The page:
I guess I’m supposed to love The Artist. It’s a movie about movies. About silent movies and the transition to sound movies and how that destroyed the lives of the silent film era stars who refused to jump on board with the newfangled invention of talking pictures.
Oh yeah. The Artist is a silent film. But you probably already knew that.
Thing is: I didn’t love it. It’s fine. Cute, even. Jean Dujardin is handsome and charming and oh so expressive (an essential quality to making a silent performance work) as the movie star George Valentin who bucks the talkies by directing himself in one last silent film. That personal project bankrupts Valentin and his world crumbles around him.
Berenice Bejo plays Peppy Miller, an adorable actress whose star rises in the age of talkies as Valentin’s falls. Peppy gets her big break because of Valentin, however, and she never forgets that. She’s clearly in love with him, a fact she reveals in a Chaplinesque bit where she convincingly embraces herself with one arm through Valentin’s jacket. She’s one of the few people in the audience when Valentin’s last film opens, while next door her breakout movie debuts to a sell out crowd. Despite her success, she never forgets what Valentin did for her. She supports him from a distance as he spirals further and further into despair. Eventually, he hits rock bottom and she’s there to pick him up again. It’s all very jolly.
The Artist is certainly well made and there are really brilliant scenes interspersed throughout. A particular favorite is a sequence where Valentin’s just been informed of the advent of talkies. Up until that point, the film has played out in completely silent fashion, the only sound that of the (theoretical) orchestra playing along with the images. Valentin looks in the mirror and takes a drink of water. When he sets the glass down, it makes a diegetic sound, the first of the film. Valentin is surprised so he picks up the glass and puts it back down again. Another sound effect. Around him, everything starts to make noise, but when he speaks to himself in the mirror, he’s silent. It’s a wonderfully executed scene and my favorite in the film.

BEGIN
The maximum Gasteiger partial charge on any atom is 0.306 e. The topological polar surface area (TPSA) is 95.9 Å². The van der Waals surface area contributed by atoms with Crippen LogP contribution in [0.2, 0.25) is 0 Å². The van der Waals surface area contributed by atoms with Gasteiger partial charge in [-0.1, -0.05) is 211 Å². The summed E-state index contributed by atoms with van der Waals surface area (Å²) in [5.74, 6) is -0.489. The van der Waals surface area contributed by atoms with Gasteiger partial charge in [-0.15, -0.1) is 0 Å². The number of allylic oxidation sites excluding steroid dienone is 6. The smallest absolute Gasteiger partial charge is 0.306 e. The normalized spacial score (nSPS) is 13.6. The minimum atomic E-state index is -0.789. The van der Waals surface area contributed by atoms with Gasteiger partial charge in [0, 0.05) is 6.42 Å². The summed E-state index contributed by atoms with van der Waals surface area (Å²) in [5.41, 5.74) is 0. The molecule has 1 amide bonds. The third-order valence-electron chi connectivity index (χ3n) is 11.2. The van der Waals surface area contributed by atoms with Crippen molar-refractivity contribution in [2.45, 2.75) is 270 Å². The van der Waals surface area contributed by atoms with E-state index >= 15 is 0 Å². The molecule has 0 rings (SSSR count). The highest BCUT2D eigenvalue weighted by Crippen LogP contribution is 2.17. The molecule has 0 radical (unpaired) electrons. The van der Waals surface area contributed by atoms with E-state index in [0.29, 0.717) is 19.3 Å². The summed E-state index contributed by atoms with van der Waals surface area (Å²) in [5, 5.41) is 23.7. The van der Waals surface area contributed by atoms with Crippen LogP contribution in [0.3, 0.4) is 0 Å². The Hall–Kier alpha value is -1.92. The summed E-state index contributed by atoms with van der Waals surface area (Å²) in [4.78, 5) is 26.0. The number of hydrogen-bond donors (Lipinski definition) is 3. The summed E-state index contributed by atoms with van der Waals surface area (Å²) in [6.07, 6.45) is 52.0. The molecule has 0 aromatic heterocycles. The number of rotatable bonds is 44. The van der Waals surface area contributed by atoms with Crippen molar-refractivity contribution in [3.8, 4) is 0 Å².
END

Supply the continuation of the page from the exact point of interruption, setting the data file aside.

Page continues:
Unfortunately, nothing else really lives up to that moment. The ending eventually comes along and the final sequences inexplicably play to the sounds of Bernard Hermann’s glorious score from Vertigo. Beside the fact that it’s a beautiful piece of music, I can’t really figure out why it’s here. As the film comes to a conclusion with Valentin’s redemption at the hands of Peppy Miller’s persistence, the inevitable happens: silence becomes sound and the transition is complete. Talkies are the new norm and that age of the silent film artist vanishes forever as the credits roll.
Here’s a fun fact: The Artist is the first silent film to be nominated for Best Picture since 1928. That year, The Patriot was nominated in the second annual Academy Awards ceremony. If the Artist wins Best Picture, it’ll only be the second film to do so. The first was Wings in 1927 at the first Academy Awards ceremony.